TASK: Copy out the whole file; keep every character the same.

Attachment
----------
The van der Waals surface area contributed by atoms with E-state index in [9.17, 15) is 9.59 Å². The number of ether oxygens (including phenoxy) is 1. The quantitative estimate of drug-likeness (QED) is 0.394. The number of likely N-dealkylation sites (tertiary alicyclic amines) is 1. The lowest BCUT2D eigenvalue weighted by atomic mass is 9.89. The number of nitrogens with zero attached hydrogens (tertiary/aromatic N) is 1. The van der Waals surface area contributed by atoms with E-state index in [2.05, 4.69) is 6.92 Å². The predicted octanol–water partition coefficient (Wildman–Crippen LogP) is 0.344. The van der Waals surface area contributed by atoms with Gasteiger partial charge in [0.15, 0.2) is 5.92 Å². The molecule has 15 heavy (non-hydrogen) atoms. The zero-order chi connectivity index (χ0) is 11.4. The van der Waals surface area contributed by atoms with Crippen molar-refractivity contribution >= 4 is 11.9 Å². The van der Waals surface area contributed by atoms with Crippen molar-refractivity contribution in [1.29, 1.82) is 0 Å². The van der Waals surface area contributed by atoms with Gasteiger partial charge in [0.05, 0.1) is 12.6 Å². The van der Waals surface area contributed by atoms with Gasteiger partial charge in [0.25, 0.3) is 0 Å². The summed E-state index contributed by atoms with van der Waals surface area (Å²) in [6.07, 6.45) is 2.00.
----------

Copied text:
The van der Waals surface area contributed by atoms with E-state index in [9.17, 15) is 9.59 Å². The number of ether oxygens (including phenoxy) is 1. The quantitative estimate of drug-likeness (QED) is 0.394. The number of likely N-dealkylation sites (tertiary alicyclic amines) is 1. The lowest BCUT2D eigenvalue weighted by atomic mass is 9.89. The number of nitrogens with zero attached hydrogens (tertiary/aromatic N) is 1. The van der Waals surface area contributed by atoms with E-state index in [2.05, 4.69) is 6.92 Å². The predicted octanol–water partition coefficient (Wildman–Crippen LogP) is 0.344. The van der Waals surface area contributed by atoms with Gasteiger partial charge in [0.15, 0.2) is 5.92 Å². The molecule has 15 heavy (non-hydrogen) atoms. The zero-order chi connectivity index (χ0) is 11.4. The van der Waals surface area contributed by atoms with Crippen molar-refractivity contribution >= 4 is 11.9 Å². The van der Waals surface area contributed by atoms with Crippen molar-refractivity contribution in [1.29, 1.82) is 0 Å². The van der Waals surface area contributed by atoms with Gasteiger partial charge in [0.05, 0.1) is 12.6 Å². The van der Waals surface area contributed by atoms with Gasteiger partial charge in [0.25, 0.3) is 0 Å². The summed E-state index contributed by atoms with van der Waals surface area (Å²) in [6.07, 6.45) is 2.00.